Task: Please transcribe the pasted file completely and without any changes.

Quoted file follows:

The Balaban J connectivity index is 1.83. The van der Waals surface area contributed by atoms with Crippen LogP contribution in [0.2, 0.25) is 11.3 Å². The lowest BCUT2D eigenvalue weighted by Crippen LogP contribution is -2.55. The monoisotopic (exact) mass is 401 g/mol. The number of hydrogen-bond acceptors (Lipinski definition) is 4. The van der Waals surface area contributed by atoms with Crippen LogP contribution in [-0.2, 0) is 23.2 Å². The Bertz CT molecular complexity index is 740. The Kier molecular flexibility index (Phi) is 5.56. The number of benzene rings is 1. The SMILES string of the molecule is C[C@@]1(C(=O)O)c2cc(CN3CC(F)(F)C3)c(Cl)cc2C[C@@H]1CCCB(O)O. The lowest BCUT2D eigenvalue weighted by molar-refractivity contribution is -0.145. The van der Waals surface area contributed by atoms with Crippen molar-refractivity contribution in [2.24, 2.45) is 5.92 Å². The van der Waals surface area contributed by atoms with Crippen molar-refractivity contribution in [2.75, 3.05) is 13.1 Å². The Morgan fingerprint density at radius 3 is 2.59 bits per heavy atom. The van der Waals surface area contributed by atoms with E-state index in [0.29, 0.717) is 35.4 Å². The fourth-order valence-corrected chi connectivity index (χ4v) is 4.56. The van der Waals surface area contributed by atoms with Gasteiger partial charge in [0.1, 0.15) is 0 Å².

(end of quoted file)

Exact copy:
The Balaban J connectivity index is 1.83. The van der Waals surface area contributed by atoms with Crippen LogP contribution in [0.2, 0.25) is 11.3 Å². The lowest BCUT2D eigenvalue weighted by Crippen LogP contribution is -2.55. The monoisotopic (exact) mass is 401 g/mol. The number of hydrogen-bond acceptors (Lipinski definition) is 4. The van der Waals surface area contributed by atoms with Crippen LogP contribution in [-0.2, 0) is 23.2 Å². The Bertz CT molecular complexity index is 740. The Kier molecular flexibility index (Phi) is 5.56. The number of benzene rings is 1. The SMILES string of the molecule is C[C@@]1(C(=O)O)c2cc(CN3CC(F)(F)C3)c(Cl)cc2C[C@@H]1CCCB(O)O. The lowest BCUT2D eigenvalue weighted by molar-refractivity contribution is -0.145. The van der Waals surface area contributed by atoms with Crippen molar-refractivity contribution in [2.24, 2.45) is 5.92 Å². The van der Waals surface area contributed by atoms with Crippen molar-refractivity contribution in [2.75, 3.05) is 13.1 Å². The Morgan fingerprint density at radius 3 is 2.59 bits per heavy atom. The van der Waals surface area contributed by atoms with E-state index in [0.29, 0.717) is 35.4 Å². The fourth-order valence-corrected chi connectivity index (χ4v) is 4.56. The van der Waals surface area contributed by atoms with Gasteiger partial charge in [0.1, 0.15) is 0 Å².